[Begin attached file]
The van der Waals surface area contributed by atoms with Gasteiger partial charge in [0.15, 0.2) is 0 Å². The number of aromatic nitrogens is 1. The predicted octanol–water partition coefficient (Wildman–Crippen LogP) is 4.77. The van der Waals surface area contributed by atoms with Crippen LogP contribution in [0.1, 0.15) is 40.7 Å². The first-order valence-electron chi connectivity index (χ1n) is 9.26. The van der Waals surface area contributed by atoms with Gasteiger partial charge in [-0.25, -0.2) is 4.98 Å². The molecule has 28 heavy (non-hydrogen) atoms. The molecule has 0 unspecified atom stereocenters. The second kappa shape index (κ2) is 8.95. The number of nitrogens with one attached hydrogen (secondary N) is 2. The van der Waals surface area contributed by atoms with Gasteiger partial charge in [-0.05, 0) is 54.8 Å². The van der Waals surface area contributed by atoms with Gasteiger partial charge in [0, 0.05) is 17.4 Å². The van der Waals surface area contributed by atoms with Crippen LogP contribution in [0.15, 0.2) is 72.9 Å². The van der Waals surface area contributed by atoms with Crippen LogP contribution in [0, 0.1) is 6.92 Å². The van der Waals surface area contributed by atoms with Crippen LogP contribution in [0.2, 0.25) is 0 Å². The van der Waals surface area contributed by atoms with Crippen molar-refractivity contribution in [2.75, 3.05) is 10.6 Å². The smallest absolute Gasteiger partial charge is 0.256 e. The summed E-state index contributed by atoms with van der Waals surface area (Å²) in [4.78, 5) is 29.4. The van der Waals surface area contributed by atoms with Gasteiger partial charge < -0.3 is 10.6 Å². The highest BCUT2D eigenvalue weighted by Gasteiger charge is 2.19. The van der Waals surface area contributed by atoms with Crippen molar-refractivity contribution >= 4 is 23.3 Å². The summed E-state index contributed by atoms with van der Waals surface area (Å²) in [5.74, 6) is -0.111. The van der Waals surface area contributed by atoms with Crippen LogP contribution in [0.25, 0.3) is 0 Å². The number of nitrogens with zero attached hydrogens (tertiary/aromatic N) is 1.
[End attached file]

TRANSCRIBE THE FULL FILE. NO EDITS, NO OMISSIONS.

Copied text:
The van der Waals surface area contributed by atoms with Gasteiger partial charge in [0.15, 0.2) is 0 Å². The number of aromatic nitrogens is 1. The predicted octanol–water partition coefficient (Wildman–Crippen LogP) is 4.77. The van der Waals surface area contributed by atoms with Crippen LogP contribution in [0.1, 0.15) is 40.7 Å². The first-order valence-electron chi connectivity index (χ1n) is 9.26. The van der Waals surface area contributed by atoms with Gasteiger partial charge in [-0.25, -0.2) is 4.98 Å². The molecule has 28 heavy (non-hydrogen) atoms. The molecule has 0 unspecified atom stereocenters. The second kappa shape index (κ2) is 8.95. The number of nitrogens with one attached hydrogen (secondary N) is 2. The van der Waals surface area contributed by atoms with Gasteiger partial charge in [-0.05, 0) is 54.8 Å². The van der Waals surface area contributed by atoms with Gasteiger partial charge in [0, 0.05) is 17.4 Å². The van der Waals surface area contributed by atoms with Crippen LogP contribution in [0.15, 0.2) is 72.9 Å². The van der Waals surface area contributed by atoms with Crippen LogP contribution in [0, 0.1) is 6.92 Å². The van der Waals surface area contributed by atoms with Crippen LogP contribution in [0.2, 0.25) is 0 Å². The van der Waals surface area contributed by atoms with Crippen molar-refractivity contribution in [2.75, 3.05) is 10.6 Å². The smallest absolute Gasteiger partial charge is 0.256 e. The summed E-state index contributed by atoms with van der Waals surface area (Å²) in [4.78, 5) is 29.4. The van der Waals surface area contributed by atoms with Gasteiger partial charge < -0.3 is 10.6 Å². The highest BCUT2D eigenvalue weighted by Gasteiger charge is 2.19. The van der Waals surface area contributed by atoms with Crippen molar-refractivity contribution >= 4 is 23.3 Å². The summed E-state index contributed by atoms with van der Waals surface area (Å²) in [5.74, 6) is -0.111. The van der Waals surface area contributed by atoms with Crippen LogP contribution in [0.25, 0.3) is 0 Å². The number of nitrogens with zero attached hydrogens (tertiary/aromatic N) is 1.